GETTING 92 governments to agree on anything, let alone on an environmental rule affecting dozens of industries, surely ranks as one of the more improbable feats of the season. But it happened last week in London, where they set a total ban on chlorofluorocarbons. At first the White House refused to join it, but to his great credit, President Bush changed his mind. The reasons for this extraordinary success deserve careful attention, for other kinds of environmental protection are going to require similar international consensus.

Three years ago in the Montreal Protocol the industrial countries committed themselves to cut the use of chlorofluorocarbons -- CFCs -- in half by 1998. Since then an inundation of extremely ominous data has warned that the Montreal schedule wasn't fast enough and didn't include enough of the world. At London the rich countries committed themselves to a total ban by the year 2000 and the poor ones by a decade later. Both, incidentally, have the ability to achieve the ban well ahead of those deadlines and ought to push along faster. Under the agreement, the rich countries will also provide the technology and money to help the poor countries adapt. India and China are apparently going to ratify the agreement, immensely expanding its scope.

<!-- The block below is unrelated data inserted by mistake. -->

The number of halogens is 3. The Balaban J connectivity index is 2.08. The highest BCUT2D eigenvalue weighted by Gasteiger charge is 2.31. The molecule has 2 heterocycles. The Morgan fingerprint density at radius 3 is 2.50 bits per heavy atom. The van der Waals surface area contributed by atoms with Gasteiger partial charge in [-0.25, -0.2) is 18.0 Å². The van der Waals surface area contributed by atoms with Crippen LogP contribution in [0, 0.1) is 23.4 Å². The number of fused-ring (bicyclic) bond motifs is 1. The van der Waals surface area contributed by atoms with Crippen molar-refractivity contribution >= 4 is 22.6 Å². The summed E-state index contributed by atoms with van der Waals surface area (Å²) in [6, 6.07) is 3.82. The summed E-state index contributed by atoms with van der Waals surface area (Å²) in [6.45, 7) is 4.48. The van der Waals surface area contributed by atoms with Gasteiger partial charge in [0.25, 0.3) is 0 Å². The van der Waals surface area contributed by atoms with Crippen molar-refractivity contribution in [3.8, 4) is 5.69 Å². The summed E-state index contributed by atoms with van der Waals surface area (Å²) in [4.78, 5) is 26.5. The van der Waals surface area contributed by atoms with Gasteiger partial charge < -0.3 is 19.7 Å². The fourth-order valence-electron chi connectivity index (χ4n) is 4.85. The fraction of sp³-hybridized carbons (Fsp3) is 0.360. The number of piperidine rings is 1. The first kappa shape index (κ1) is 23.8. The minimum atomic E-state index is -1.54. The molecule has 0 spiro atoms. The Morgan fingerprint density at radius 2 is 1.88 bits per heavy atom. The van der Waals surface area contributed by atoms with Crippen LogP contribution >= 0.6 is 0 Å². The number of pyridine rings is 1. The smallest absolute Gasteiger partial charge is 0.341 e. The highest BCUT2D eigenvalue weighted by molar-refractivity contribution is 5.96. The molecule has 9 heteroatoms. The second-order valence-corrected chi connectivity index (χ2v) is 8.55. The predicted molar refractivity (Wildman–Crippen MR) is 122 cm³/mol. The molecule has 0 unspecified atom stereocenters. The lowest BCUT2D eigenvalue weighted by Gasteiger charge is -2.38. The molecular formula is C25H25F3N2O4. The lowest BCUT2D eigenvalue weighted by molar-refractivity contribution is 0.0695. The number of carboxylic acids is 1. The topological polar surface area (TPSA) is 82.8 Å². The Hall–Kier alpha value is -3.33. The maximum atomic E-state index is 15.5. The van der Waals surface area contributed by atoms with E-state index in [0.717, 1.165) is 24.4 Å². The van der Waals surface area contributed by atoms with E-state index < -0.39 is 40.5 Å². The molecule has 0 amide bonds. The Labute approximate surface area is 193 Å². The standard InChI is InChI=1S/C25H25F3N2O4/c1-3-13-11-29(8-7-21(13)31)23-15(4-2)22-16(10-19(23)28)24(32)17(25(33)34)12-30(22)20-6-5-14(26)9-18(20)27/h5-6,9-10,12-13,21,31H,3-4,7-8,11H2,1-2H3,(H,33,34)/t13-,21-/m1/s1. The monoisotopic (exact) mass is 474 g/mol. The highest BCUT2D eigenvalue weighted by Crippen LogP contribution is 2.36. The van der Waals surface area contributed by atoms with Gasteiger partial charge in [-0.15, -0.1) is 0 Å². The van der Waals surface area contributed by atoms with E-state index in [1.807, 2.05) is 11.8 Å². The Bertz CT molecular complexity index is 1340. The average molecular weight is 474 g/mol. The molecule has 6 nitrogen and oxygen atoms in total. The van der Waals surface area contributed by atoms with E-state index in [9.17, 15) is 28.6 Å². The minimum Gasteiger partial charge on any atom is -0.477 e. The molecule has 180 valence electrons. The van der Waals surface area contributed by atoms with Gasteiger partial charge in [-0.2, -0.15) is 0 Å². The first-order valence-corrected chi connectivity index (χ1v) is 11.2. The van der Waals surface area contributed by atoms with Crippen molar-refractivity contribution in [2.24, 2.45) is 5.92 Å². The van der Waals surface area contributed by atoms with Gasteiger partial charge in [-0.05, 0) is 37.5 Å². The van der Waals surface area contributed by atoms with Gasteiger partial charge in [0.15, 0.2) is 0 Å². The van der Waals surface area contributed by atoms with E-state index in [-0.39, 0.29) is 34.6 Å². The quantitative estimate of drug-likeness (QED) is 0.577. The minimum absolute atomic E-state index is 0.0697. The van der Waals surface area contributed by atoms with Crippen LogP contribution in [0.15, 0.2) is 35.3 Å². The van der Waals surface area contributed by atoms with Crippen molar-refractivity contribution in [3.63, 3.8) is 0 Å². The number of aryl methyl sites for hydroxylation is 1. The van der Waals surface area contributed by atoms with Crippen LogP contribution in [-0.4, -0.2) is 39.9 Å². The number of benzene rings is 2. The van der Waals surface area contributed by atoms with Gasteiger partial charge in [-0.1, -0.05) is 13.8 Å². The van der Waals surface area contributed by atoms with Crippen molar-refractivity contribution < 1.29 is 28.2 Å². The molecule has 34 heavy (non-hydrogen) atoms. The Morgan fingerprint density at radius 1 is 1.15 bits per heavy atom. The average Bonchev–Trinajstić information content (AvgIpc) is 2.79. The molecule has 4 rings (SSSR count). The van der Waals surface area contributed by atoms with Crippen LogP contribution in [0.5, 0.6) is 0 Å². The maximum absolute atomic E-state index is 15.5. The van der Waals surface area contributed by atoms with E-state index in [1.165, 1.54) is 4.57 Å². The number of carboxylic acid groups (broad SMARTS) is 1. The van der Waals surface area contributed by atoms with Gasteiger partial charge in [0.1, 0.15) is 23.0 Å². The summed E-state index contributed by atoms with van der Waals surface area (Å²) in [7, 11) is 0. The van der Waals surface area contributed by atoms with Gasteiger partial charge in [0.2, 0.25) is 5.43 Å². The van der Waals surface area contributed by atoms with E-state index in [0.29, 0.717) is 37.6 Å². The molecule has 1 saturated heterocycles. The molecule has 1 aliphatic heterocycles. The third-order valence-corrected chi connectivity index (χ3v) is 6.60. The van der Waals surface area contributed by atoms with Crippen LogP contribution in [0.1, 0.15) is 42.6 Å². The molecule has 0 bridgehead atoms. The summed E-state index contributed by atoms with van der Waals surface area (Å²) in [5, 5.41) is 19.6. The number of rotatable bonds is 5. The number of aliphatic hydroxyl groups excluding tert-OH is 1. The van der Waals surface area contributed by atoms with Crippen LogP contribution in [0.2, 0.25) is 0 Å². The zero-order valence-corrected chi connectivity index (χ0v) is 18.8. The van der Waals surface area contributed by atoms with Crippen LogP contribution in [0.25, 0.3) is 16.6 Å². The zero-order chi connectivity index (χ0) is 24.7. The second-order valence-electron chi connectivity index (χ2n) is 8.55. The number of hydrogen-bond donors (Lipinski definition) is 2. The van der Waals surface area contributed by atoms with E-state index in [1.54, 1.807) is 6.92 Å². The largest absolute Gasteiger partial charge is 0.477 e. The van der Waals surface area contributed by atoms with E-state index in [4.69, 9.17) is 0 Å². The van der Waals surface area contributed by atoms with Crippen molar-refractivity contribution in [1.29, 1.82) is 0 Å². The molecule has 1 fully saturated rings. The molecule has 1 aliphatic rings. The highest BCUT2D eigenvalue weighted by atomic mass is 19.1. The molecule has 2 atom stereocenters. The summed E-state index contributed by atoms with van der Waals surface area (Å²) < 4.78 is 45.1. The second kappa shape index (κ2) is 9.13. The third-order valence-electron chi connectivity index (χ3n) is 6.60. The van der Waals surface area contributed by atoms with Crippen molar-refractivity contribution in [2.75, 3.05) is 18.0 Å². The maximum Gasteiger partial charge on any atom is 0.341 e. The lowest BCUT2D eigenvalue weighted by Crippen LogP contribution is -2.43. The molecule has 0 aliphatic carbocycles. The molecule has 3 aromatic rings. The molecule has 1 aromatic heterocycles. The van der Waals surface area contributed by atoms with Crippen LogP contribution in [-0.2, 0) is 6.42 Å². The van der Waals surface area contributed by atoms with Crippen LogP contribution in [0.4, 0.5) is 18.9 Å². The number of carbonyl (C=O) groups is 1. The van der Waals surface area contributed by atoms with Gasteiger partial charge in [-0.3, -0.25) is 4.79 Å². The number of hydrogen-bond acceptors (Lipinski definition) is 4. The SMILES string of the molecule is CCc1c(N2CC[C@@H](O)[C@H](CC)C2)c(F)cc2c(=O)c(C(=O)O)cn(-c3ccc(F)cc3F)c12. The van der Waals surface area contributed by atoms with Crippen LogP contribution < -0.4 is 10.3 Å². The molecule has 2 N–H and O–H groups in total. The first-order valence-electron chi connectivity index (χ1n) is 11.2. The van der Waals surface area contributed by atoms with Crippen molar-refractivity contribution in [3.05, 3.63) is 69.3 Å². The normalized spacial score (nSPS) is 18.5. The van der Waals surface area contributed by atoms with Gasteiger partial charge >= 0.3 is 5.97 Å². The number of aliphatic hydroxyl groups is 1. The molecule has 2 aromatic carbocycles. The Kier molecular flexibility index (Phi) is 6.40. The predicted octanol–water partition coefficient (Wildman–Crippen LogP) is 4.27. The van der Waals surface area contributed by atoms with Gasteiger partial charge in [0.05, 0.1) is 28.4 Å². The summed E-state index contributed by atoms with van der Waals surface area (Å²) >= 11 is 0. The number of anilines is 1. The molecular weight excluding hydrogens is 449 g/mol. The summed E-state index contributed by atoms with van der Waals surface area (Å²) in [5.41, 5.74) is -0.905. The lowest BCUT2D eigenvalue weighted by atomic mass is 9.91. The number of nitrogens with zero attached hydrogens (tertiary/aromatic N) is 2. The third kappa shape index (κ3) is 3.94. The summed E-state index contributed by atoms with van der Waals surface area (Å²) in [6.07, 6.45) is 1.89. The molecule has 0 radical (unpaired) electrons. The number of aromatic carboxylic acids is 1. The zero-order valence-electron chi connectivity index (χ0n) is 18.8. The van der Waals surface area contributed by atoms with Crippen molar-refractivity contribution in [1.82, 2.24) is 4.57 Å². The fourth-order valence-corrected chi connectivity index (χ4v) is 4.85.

One ingredient of this achievement was good science. It was the discovery that CFCs had eaten a huge hole in the ozone layer over the Antarctic -- with its implication of increased danger of skin cancers as the hole widened to more heavily populated parts of the planet -- that forced the negotiations to speed up.

But there was another essential ingredient as well. Advancing technology provided less threatening substitutes for CFCs. For that, credit goes to the chemical industry in general and to Du Pont in particular. CFCs are widely used for refrigeration and many other things. At first it looked as though a ban would be immensely disruptive and costly. Now, thanks to much good work in the laboratory, it appears that the substitutes will be more efficient than the compounds they replace.

Global warming will probably be the next environmental question requiring this kind of worldwide answer. Once again, there will be progress only if there is a sound scientific base and only if there are substitute technologies that can reduce emissions of carbon dioxide without great impacts on standards of living. Getting 92 governments to agree on environmental action is never going to be simple. But the London agreement shows that it can be done -- and done more effectively than most of the world thought possible.